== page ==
State of the Valley: Report describes Lower St. Croix community health

Compilation of data shows strengths and challenges in the region defined by the river, and provides comparisons of its six counties.




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Selected data, courtesy State of the Valley

The University of Wisconsin-River Falls and partners have updated their data about the well-being of people who live in six counties along the St. Croix River in eastern Minnesota and western Wisconsin.

The State of the Valley website offers insights into challenges and opportunities facing the region and its nearly 500,000 residents.

Measurements include demographics, the economy, education, health, housing, food and poverty, transportation, community engagement, and youth.

“While the St. Croix River delineates the state border between Minnesota and Wisconsin in this region, it is also the unifying feature for these [six] counties,” the report states.

The data also dives into similarities and differences between the counties.

“Despite the many factors shaping the regional identity of the St. Croix River Valley, the data presented in this website also show significant variation in terms of socio-economic well-being,” the report reads.

A summary of the St. Croix Valley and each of the counties in the study is available at

Highlights from the summary:


  • Relative to the states of Minnesota and Wisconsin, the populations in four of the six counties in the St. Croix Valley are growing more rapidly. The exceptions are Burnett and Polk Counties.
  • The Minnesota and Wisconsin counties in the St. Croix Valley have even less ethnic diversity than the states in which they are located.


  • The economies of counties in the St. Croix Valley were adversely affected by the “Great Recession.”
  • Unemployment in the region has declined after peaking in 2009 and tends to be lower than the national average.
  • Counties (Chisago and Polk) further from the Twin Cities experienced a sharper economic downturn than those closer to the metro area.


  • By most educational attainment measures, the counties in the St. Croix Valley exceed those of the state in which they are located.
  • These counties have lower percentages of their populations who have limited literacy (with the exception of Burnett and Polk Counties), the reading proficiency of their elementary students are higher (except in Burnett), and more of their students complete high school (except in Chisago and Burnett).


  • The Minnesota and Wisconsin counties in the St. Croix Valley form a relatively prosperous part of these states. For most indicators of poverty included in this section of the website, with the exception of Burnett County, the St. Croix Valley Counties have somewhat lower percentages of poverty than their respective states.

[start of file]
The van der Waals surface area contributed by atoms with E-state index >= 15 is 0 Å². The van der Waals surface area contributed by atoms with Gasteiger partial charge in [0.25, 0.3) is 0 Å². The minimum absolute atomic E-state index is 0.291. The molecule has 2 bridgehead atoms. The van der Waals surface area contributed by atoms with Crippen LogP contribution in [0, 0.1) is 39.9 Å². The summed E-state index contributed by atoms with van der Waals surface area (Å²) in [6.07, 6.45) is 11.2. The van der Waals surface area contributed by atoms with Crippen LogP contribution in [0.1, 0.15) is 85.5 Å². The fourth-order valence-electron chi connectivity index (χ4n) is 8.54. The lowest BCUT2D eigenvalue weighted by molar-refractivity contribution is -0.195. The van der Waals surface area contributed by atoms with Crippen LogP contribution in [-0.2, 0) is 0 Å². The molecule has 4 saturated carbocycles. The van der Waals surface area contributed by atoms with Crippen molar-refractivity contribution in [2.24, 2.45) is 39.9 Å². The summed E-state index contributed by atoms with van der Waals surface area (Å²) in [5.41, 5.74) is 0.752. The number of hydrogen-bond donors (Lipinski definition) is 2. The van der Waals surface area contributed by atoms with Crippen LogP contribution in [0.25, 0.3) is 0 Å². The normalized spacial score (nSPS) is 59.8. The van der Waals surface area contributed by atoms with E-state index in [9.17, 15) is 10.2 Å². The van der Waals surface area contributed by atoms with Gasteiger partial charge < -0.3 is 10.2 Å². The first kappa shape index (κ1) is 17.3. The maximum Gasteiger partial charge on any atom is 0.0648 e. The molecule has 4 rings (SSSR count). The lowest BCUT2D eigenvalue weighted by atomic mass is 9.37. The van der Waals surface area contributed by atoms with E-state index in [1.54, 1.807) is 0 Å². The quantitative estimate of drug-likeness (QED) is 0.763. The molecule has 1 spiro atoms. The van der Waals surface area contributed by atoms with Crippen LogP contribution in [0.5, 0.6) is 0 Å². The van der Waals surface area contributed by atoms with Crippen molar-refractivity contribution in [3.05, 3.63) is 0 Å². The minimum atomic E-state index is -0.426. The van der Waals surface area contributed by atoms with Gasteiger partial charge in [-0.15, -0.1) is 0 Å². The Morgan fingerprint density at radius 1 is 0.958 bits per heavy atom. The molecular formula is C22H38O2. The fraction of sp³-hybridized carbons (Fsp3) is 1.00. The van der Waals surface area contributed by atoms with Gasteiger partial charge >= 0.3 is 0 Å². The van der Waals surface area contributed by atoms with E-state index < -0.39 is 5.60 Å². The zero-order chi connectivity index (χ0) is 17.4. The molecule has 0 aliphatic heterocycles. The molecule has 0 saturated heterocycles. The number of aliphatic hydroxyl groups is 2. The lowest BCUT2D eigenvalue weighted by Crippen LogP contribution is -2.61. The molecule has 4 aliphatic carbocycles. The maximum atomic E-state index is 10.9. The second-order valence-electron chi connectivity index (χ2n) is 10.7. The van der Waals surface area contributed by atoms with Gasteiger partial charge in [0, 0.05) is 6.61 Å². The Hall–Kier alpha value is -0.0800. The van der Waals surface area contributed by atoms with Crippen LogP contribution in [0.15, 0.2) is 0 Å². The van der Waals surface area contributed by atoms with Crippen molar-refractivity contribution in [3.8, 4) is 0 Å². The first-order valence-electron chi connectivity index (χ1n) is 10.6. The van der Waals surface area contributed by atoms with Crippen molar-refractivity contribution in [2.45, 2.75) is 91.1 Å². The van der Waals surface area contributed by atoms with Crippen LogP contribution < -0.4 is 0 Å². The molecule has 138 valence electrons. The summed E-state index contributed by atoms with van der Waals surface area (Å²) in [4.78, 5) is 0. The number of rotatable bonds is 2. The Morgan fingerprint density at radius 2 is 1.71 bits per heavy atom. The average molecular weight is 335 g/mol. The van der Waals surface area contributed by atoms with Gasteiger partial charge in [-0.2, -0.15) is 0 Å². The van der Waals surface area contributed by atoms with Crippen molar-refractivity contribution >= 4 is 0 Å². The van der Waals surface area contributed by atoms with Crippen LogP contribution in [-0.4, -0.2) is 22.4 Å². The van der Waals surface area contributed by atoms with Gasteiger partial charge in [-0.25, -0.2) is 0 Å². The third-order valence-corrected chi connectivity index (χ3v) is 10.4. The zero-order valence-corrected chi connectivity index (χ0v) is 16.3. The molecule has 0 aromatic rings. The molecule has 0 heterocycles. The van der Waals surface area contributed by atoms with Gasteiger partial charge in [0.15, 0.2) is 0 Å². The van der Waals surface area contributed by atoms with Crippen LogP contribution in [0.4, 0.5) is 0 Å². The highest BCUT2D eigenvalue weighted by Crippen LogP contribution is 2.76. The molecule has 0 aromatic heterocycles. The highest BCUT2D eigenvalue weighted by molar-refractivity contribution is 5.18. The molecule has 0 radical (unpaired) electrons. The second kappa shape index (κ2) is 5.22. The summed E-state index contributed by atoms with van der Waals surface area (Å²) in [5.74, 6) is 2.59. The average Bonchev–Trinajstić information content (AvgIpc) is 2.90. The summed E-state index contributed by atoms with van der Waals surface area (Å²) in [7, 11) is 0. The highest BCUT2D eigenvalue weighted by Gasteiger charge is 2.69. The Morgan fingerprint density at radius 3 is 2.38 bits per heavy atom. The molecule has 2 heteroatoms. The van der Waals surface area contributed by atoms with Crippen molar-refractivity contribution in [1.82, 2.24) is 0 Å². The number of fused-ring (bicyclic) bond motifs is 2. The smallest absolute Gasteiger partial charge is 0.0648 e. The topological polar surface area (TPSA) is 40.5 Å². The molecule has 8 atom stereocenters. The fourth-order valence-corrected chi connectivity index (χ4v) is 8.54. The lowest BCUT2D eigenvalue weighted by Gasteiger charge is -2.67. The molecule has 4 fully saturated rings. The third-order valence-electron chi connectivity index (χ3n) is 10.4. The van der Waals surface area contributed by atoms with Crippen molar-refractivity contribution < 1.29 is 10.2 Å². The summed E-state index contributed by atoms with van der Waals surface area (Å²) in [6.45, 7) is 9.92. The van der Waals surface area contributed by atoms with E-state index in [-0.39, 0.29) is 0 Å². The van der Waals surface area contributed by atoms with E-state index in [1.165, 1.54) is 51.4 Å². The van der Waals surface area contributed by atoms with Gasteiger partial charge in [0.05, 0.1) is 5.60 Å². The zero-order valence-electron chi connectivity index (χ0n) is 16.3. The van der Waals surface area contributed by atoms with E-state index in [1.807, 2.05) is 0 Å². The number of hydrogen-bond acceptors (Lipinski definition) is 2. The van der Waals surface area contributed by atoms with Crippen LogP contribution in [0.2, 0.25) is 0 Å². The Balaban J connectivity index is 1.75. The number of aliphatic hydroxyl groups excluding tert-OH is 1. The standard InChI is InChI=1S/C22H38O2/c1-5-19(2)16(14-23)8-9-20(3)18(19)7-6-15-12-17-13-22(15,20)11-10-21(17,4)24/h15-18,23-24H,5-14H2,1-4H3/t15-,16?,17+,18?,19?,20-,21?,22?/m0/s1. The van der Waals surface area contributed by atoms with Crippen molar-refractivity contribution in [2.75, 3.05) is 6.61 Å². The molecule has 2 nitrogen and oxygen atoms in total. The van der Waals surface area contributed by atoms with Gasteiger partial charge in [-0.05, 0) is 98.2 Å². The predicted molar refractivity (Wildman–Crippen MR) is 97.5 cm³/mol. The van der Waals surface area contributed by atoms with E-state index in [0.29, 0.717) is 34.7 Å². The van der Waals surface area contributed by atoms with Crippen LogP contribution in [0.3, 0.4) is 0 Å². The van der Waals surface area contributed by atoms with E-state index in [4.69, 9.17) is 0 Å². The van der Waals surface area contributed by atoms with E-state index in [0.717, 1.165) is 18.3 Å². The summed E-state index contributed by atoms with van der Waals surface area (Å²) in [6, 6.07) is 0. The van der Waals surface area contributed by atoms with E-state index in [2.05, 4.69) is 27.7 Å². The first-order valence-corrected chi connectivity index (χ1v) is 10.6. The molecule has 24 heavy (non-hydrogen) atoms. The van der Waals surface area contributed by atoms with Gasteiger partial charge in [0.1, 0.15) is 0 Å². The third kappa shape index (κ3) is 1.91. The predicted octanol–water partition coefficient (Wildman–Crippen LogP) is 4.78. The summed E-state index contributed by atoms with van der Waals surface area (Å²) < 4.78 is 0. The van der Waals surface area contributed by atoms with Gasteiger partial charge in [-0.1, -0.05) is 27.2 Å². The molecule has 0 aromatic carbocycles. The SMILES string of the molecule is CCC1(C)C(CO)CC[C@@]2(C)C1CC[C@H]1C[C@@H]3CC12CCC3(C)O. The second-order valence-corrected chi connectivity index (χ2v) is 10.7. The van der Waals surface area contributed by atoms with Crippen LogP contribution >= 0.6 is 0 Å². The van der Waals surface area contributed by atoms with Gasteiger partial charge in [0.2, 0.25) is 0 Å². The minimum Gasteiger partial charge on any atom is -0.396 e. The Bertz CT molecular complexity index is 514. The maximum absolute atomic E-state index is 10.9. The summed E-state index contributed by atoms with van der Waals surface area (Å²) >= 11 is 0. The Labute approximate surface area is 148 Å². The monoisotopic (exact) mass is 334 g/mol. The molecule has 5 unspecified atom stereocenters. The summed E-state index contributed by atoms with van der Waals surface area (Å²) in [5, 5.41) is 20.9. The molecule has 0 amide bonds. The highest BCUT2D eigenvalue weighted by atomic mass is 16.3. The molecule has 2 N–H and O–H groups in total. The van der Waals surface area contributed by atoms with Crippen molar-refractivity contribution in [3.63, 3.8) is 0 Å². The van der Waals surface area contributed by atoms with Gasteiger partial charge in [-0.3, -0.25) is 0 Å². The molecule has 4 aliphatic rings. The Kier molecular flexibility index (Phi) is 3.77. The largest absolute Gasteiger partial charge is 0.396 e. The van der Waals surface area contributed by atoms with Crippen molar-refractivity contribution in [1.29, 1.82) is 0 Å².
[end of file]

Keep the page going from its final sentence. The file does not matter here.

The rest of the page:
• More than 32,000 individual residents of these counties lived below the poverty level in 2015, including over 9,000 children under the age of 18.

Food insecurity

  • The incidence of food insecurity in the relatively prosperous counties in the St. Croix Valley is generally lower than in their respective states. Burnett stands out as the exception.
  • Consistent with national and state trends, eligibility for free or reduced price school lunches and participation in the Supplemental Nutrition Assistance Program (formerly food stamps) have increased in all counties in the St. Croix Valley. With the exception of Burnett County, rates remain lower than their respective state averages.


  • All but Polk and Burnett Counties have lower percentages of their populations who
    have no health insurance than is true for their respective states.
  • All but Burnett and St. Croix Counties have slightly higher rates of adult obesity than their respective states.


  • Home ownership tends to be higher in these counties than in their respective states.
  • At least 30% of renters and homeowners in four of the these six counties area are classified as “cost‐burdened.”


  • About one in eight senior households in Minnesota (13%) and Wisconsin (12%)
    do not have a vehicle.

Community engagement

  • Residents of the St. Croix Valley tend to vote at similar or slightly higher percentages than do citizens in their respective states.
  • Factors that may inhibit community engagement include lack of English language skills (all six counties have lower percentages of non‐English‐speaking households than their state averages) and recently moving into a county.


  • With the exception of Burnett County, teen pregnancy rates in St. Croix Valley counties are below their respective state averages and have decreased since 2006.

State of the Valley is a collaborative effort, with research done at UWRF and sponsored by the Hugh J. Andersen Foundation, Andersen Corporate Foundation, Otto Bremer Foundation, Bremer Bank, St. Croix Valley Foundation, United Way St. Croix Valley and United Way of Washington County – East.


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State of the Valley: Report describes Lower St. Croix community health